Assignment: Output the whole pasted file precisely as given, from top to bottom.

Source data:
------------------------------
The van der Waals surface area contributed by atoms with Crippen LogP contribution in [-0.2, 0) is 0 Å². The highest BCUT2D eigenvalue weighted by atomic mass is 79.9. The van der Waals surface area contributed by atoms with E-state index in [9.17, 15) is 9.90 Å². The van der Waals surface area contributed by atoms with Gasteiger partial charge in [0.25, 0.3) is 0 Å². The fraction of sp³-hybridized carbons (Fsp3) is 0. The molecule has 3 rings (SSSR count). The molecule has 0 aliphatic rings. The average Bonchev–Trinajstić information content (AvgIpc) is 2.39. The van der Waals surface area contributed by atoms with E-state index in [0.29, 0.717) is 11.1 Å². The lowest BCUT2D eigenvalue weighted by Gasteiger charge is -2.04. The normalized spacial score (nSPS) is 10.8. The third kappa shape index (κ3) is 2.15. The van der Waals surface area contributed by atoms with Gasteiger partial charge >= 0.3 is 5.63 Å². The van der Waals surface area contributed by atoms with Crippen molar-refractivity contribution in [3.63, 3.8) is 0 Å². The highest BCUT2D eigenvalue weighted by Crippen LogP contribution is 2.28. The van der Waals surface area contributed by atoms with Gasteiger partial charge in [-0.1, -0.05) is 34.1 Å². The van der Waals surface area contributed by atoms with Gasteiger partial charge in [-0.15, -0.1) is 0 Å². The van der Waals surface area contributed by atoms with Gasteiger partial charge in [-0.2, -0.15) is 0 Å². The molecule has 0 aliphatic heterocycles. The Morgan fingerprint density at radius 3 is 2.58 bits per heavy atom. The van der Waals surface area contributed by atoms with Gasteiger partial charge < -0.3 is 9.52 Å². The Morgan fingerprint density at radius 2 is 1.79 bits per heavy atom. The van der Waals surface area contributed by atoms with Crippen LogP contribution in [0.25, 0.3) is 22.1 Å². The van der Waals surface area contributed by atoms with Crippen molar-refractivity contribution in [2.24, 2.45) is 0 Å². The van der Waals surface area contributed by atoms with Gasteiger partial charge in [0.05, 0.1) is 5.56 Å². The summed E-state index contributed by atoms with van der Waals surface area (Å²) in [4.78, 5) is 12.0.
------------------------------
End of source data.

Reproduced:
The van der Waals surface area contributed by atoms with Crippen LogP contribution in [-0.2, 0) is 0 Å². The highest BCUT2D eigenvalue weighted by atomic mass is 79.9. The van der Waals surface area contributed by atoms with E-state index in [9.17, 15) is 9.90 Å². The van der Waals surface area contributed by atoms with Gasteiger partial charge in [0.25, 0.3) is 0 Å². The fraction of sp³-hybridized carbons (Fsp3) is 0. The molecule has 3 rings (SSSR count). The molecule has 0 aliphatic rings. The average Bonchev–Trinajstić information content (AvgIpc) is 2.39. The van der Waals surface area contributed by atoms with E-state index in [0.29, 0.717) is 11.1 Å². The lowest BCUT2D eigenvalue weighted by Gasteiger charge is -2.04. The normalized spacial score (nSPS) is 10.8. The third kappa shape index (κ3) is 2.15. The van der Waals surface area contributed by atoms with Gasteiger partial charge >= 0.3 is 5.63 Å². The van der Waals surface area contributed by atoms with Crippen molar-refractivity contribution in [3.63, 3.8) is 0 Å². The highest BCUT2D eigenvalue weighted by Crippen LogP contribution is 2.28. The van der Waals surface area contributed by atoms with Gasteiger partial charge in [-0.1, -0.05) is 34.1 Å². The van der Waals surface area contributed by atoms with Gasteiger partial charge in [-0.15, -0.1) is 0 Å². The van der Waals surface area contributed by atoms with Gasteiger partial charge in [-0.2, -0.15) is 0 Å². The molecule has 0 aliphatic heterocycles. The Morgan fingerprint density at radius 3 is 2.58 bits per heavy atom. The van der Waals surface area contributed by atoms with Gasteiger partial charge < -0.3 is 9.52 Å². The Morgan fingerprint density at radius 2 is 1.79 bits per heavy atom. The van der Waals surface area contributed by atoms with Crippen LogP contribution in [0.25, 0.3) is 22.1 Å². The van der Waals surface area contributed by atoms with Crippen molar-refractivity contribution in [2.24, 2.45) is 0 Å². The van der Waals surface area contributed by atoms with Gasteiger partial charge in [0.05, 0.1) is 5.56 Å². The summed E-state index contributed by atoms with van der Waals surface area (Å²) in [4.78, 5) is 12.0.